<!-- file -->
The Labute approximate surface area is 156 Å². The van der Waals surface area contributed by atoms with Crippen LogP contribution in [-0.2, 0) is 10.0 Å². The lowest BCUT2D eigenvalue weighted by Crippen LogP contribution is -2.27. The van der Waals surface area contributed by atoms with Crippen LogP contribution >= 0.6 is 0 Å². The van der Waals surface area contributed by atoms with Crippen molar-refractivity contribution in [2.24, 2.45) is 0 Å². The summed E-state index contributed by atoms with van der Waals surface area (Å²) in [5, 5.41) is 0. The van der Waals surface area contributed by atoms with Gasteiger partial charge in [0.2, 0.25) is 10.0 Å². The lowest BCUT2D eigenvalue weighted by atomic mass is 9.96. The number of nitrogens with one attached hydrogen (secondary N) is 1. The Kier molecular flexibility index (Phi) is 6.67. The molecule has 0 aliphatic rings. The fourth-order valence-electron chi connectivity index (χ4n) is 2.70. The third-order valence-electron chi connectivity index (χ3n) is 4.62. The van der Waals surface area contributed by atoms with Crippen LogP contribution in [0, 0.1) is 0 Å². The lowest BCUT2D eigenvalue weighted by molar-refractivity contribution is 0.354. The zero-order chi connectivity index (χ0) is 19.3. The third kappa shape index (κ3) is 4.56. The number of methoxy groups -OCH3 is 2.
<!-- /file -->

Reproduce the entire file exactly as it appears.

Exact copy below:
The Labute approximate surface area is 156 Å². The van der Waals surface area contributed by atoms with Crippen LogP contribution in [-0.2, 0) is 10.0 Å². The lowest BCUT2D eigenvalue weighted by Crippen LogP contribution is -2.27. The van der Waals surface area contributed by atoms with Crippen LogP contribution >= 0.6 is 0 Å². The van der Waals surface area contributed by atoms with Crippen molar-refractivity contribution in [2.24, 2.45) is 0 Å². The summed E-state index contributed by atoms with van der Waals surface area (Å²) in [5, 5.41) is 0. The van der Waals surface area contributed by atoms with Gasteiger partial charge in [0.2, 0.25) is 10.0 Å². The lowest BCUT2D eigenvalue weighted by atomic mass is 9.96. The number of nitrogens with one attached hydrogen (secondary N) is 1. The Kier molecular flexibility index (Phi) is 6.67. The molecule has 0 aliphatic rings. The fourth-order valence-electron chi connectivity index (χ4n) is 2.70. The third-order valence-electron chi connectivity index (χ3n) is 4.62. The van der Waals surface area contributed by atoms with Crippen LogP contribution in [0, 0.1) is 0 Å². The lowest BCUT2D eigenvalue weighted by molar-refractivity contribution is 0.354. The zero-order chi connectivity index (χ0) is 19.3. The third kappa shape index (κ3) is 4.56. The number of methoxy groups -OCH3 is 2.